As Matt Stoller pointed out at Open Left, environmental groups haven’t been very quick off the mark in responding to the California wildfires and framing them as a climate disaster. Whether it’s Katrina, Rita, the 2003 wildfires, 2004 Florida hurricanes, or any of the numerous other climate disasters of recent years, environmental groups have been slow. It’s true that you can’t tie any particular climate disaster directly to global warming — but it’s easy enough to acknowledge that and then talk about how these kinds of disasters will become more frequent and more intense as the climate crisis worsens … and then turn the conversation to solutions.

California fires
(photo: Kevin Labianco, Flickr)

Mostly, environmentalists have been timid because they’re afraid right wingers will accuse them of "exploiting" the tragedies, but environmental groups shouldn’t decide what to say or not say on the basis of a few fringe anti-environmentalists. Framing these events as climate disasters directs the conversation and forces the media to address the question, rather than continuing with the “Mother Nature strikes again” stories they usually run. If we let the right wing define what we say, we’ll be 100 percent mute, 100 percent of the time. It’s kind of a ridiculous strategy.

You’ve got to talk when people are paying attention. It’s nice to release thoughtful, hard-hitting reports about how the climate is increasing the likelihood of wildfires during the rainy season. But it really doesn’t matter if no one cares when the report is released. You’ve got to drive the point home while people actually care about wildfires (same true for hurricanes, droughts, etc.).

Let me give an example. In 2003, I was working on forest protection. Then, as now, some environmental groups didn’t want to say that either the climate crisis or logging of fire-resistant old growth trees was contributing to the massive burns, even though they had put out loads of reports about it. Why not? They were scared they’d be accused of exploiting tragedies.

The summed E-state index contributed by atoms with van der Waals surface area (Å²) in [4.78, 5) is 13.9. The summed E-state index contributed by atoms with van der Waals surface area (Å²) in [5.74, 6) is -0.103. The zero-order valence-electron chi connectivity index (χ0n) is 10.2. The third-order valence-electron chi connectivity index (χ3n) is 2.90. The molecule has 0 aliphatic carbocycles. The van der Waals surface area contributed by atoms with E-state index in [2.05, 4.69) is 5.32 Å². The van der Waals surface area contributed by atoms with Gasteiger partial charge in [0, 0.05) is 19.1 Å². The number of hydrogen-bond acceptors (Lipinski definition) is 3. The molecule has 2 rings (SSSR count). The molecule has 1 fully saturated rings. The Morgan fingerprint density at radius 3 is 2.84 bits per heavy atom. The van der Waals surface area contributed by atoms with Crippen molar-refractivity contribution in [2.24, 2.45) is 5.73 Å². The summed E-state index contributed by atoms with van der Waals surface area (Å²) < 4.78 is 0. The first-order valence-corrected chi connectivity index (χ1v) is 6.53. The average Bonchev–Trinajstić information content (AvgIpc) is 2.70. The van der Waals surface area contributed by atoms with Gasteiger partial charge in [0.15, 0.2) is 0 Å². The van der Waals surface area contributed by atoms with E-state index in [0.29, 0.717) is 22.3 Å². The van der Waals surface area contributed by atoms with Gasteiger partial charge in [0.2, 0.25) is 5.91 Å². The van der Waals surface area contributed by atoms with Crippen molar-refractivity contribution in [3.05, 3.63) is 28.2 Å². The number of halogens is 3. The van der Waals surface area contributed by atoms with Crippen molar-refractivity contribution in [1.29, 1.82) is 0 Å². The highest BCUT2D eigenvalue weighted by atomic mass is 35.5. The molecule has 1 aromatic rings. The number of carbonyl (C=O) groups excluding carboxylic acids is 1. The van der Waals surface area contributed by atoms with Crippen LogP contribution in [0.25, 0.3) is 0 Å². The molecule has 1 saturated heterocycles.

But for some reason, the right wing had no similar fears. They blamed the fires on environmentalists, saying that environmentalists had prevented thinning of low-diameter trees. The environmental community was so scared by that line of argument that the environmental messaging was, “Yes, we need tree thinning — just not deep in the forest.” Not surprisingly, few members of Congress and few members of the public remembered the distinction. The result: passage of Bush’s Orwellian Healthy Forests Initiative, which actually subsidizes the logging of fire-resistant old growth trees.

Here’s the solution, and it’s something the environmental movement has to start creating right away: a Climate Disaster Rapid Response Team. When disaster strikes, environmentalists should be the first on the scene delivering aid in coordination with the Red Cross and other disaster relief agencies. It probably means having relief supplies around the country ready to go in the event of a disaster, and volunteers signed up in advance to drop everything and help with relief. And it means having a crack communications team ready to hook up media with both top environmental spokespeople and climate experts. The media will lap it up, and drown out whatever right wing sniping occurs.

It’s important to remember that the right responds like this whenever disaster strikes. They’re right to do it: that’s when people are looking for solutions. After September 11, while the left was generally cowed into submission, Republicans rallied support around everything from the Patriot Act to tax cuts and the war in Iraq. They’ve blamed the drought in Georgia on environmentalists for mandating water-flows to save downstream fish (ignoring the fact that Georgia officials had allowed amusement-park snow-making and more sprawl than the water supply could take).

If environmentalists want to be effective at shaping the debate in moments of crisis, they’re going to have put aside their temerity and start talking when people are actually listening.

UPDATE: Wanted to give some credit to environmentalists/groups who jumped on the fires. We still need a more comprehensive and organized effort like the one described above, but these statements are good first steps! This is far from an exhaustive list: LCV’s Gene Karpinski, Friends of the Earth’s Brent Blackwelder, Al Gore, the Sierra Club’s Carl Pope, and NRDC.